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Katrina: An Email From The Tall Guy

Friday, September 2, 2005
Posted in: Uncategorized

If any of you hate political rants, I would seriously surf elsewhere today, because the post below is political, and blunt.

Paul’s been away for a couple of days, but we’ve both been watching the developments in New Orleans and surrounding areas very carefully, with a sense of incredulity and shock. We discussed the events last night over the phone, and although, mine and his political views rarely gel, as he tends to veer to the right, and I tend to be a little more liberal minded, he sent me an e-mail this morning that I thought made a lot of sense.

“It’s a deep shame about what’s happened in the USA…. and what makes it more shocking is that the contingency plans and disaster recovery programmes are simply not there.

Think back to the crisis in Cornwall last year… Not only did the police and army sort things, but the British people got behind each other.

The American government have been caught with their pants down and for all they claim to be the world’s police and the bastions of social responsibility, the poor backward way of living in the deep south has been exposed on a global scale.

What will the less fortunate people of the world think when they see the world’s richest country on its knees? Poverty and lack of human rights has been exposed big time…….

Fuel costs across the states is sky high.100s of thousands are homeless! The knock on effect will hurt the way the Americans live… Thus effecting the way we live.

This (I gaurantee you) will force the US administration to bring troops home from the Gulf.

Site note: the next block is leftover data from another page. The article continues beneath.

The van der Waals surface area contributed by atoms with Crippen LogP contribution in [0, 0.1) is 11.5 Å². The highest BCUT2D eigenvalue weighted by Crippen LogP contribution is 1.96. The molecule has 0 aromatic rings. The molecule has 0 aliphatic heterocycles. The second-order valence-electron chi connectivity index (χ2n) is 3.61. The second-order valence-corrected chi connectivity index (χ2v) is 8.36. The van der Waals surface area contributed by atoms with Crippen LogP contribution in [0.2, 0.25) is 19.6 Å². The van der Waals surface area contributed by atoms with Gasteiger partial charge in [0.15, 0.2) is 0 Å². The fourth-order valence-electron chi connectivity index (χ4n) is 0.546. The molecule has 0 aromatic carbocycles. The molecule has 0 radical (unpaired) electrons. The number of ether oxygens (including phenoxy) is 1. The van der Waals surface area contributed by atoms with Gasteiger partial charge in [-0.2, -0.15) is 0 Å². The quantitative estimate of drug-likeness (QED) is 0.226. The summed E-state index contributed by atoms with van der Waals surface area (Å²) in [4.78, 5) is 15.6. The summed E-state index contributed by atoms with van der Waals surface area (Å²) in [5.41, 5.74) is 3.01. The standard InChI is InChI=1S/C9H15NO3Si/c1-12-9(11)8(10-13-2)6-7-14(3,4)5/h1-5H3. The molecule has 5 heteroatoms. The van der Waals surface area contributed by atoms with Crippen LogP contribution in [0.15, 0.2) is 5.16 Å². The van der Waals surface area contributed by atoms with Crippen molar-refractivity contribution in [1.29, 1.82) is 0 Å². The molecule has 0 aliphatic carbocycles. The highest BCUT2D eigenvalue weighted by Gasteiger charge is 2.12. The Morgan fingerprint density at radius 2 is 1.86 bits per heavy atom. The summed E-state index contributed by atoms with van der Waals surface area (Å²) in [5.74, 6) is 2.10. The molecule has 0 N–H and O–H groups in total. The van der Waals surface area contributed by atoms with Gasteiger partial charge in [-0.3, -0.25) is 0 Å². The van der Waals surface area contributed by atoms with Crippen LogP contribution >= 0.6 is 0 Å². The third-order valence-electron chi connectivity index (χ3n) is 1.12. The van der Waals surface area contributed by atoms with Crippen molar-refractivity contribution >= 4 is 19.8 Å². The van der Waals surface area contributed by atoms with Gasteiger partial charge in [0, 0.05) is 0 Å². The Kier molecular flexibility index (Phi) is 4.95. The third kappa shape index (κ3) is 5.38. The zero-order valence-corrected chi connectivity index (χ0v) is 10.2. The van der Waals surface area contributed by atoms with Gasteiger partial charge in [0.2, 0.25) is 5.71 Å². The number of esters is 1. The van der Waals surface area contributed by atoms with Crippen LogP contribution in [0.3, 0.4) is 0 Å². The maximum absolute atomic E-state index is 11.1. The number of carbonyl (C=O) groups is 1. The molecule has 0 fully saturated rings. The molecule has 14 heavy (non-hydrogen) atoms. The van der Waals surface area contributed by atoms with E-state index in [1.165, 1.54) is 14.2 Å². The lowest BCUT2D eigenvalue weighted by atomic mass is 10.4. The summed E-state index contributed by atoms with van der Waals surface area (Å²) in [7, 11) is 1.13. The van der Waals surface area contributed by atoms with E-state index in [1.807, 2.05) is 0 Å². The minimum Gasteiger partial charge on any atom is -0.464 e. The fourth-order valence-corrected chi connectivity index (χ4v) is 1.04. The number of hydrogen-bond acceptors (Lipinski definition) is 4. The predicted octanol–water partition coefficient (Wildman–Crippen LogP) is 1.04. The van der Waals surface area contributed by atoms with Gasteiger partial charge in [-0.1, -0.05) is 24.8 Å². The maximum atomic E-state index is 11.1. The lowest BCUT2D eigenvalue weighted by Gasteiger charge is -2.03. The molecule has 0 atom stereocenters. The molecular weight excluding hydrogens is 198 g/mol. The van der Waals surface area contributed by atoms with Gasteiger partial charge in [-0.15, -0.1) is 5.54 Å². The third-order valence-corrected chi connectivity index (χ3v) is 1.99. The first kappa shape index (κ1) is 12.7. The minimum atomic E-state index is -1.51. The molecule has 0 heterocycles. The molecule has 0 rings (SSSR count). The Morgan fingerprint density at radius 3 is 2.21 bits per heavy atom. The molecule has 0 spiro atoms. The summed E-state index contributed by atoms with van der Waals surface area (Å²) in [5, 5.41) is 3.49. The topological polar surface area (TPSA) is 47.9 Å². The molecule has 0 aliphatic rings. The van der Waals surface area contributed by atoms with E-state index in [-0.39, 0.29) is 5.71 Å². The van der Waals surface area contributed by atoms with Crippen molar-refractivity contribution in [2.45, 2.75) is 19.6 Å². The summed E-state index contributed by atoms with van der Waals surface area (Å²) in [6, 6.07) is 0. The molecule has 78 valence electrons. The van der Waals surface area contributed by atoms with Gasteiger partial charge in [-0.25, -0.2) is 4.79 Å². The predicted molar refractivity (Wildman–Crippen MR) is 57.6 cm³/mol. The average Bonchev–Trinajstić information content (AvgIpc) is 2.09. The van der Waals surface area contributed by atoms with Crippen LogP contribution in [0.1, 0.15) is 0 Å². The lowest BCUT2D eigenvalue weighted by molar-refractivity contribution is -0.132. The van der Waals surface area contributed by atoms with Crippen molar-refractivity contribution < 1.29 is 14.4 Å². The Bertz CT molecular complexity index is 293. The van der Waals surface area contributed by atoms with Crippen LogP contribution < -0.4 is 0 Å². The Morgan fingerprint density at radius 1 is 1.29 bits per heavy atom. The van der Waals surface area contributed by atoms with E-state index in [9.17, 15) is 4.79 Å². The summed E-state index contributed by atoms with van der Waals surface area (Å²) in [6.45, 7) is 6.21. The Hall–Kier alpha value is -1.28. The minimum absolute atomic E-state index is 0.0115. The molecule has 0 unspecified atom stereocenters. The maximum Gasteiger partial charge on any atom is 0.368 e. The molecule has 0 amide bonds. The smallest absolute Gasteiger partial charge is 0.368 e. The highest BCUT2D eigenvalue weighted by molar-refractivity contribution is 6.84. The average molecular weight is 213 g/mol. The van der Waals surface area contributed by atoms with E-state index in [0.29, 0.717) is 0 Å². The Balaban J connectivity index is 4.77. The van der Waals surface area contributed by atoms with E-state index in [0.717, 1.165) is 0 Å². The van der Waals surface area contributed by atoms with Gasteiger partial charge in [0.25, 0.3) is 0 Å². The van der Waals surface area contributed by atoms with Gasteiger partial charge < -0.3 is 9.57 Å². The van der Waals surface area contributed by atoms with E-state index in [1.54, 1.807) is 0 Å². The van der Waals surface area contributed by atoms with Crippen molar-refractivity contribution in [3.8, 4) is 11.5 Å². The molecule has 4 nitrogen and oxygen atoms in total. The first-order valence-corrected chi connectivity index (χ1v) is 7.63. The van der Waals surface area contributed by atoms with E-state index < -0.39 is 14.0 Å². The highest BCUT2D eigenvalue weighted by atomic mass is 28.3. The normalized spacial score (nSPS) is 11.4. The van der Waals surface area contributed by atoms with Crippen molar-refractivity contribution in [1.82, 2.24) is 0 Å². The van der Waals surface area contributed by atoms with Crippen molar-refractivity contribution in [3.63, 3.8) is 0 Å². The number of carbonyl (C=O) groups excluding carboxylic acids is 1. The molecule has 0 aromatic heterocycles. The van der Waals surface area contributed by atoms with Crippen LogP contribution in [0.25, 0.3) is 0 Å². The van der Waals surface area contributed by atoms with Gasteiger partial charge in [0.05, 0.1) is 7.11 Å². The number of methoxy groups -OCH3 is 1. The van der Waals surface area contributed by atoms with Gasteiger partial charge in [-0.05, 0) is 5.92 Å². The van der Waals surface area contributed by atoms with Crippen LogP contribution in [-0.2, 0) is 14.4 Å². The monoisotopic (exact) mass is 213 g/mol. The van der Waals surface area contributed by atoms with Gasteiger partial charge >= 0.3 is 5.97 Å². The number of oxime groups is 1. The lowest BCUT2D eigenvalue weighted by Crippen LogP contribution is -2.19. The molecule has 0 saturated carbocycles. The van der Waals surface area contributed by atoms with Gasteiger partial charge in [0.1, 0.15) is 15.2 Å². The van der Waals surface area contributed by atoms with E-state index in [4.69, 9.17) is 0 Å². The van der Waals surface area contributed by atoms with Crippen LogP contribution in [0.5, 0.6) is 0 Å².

Consider this:

180,000 troops in Iraq
35,000 humvee vehicles in Iraq
2,000 army helicopters in Iraq
1,500 navy helicopters in Iraq
1/4 of the US naval fleet in the Gulf
Cost = 2.5million$ per week
2,200 soldiers killed in action

It’s now clear to me that the former government supporters and insurgent fighters are prepared to fight and die for their cause.

We however should not be. The war in my opinion cannot be won (not from a military perspective)….

The initiative has been lost. I have not changed my opinion Karen, I’ve just simply accepted the position that we and the Americans are now in. If we don’t pull out of Iraq, we will lose more troops cause more home land bombs and risk our economic stability. The world is fucked, and the problems are all man made.

We are on the brink of total breakdown. God help us all.”

This e-mail marks an amazing turn around for somebody who supported the invasion of Iraq, but I think that seeing the people of New Orleans and Mississippi suffering because of lack of manpower and contingency plans, finally brought it home to him. Charity really does begin at home.

BTW, this is not an anti-American rant, (The Tall Guy is very much Pro-American) just an acknowledgement that things aren’t ok. For any of us.


  • Scott
    September 2
    10:25 am

    It is a shame that my country’s government is letting it’s own people down while trying to “liberate” Iraq.

    I am sorry to say this folks, but the US seriously needs to think about pulling out of Iraq. We have WAY TOO MANY problems at home. (And now we have almost ultimate devastation along the Gulf.) We need to take care of ourself. We are not the World’s Police Department. We need to be policing our OWN borders and taking care of those in trouble WITHIN our borders FIRST.

    Those Americans that are for the war, don’t get me wrong. At first I know that we needed to go there and flush those responsible out. We need to stop terrorism. (Though the war has gone way beyond that.) But we also need to feed the hungry and make shelters for the homeless in the US. And now there are over a million more that need exactly that kind of help since Katrina hit Louisiana and Mississippi.


  • Kristie
    September 2
    11:59 am

    Karen, this tragedy is beyond words. I was watching events unfold last night on the television and the suffering and loss is indescribable. One thing really struck me. Since 1998, they had plans in the works to alleviate the catastophe waiting to happen in New Orleans, but the solution would have been costly. The state applied to the Federal government to help cover the cost but it would have cost over $10 billion. The current administration refused and even cut funding. Where were their priorities? $10 billion is now a drop in the bucket.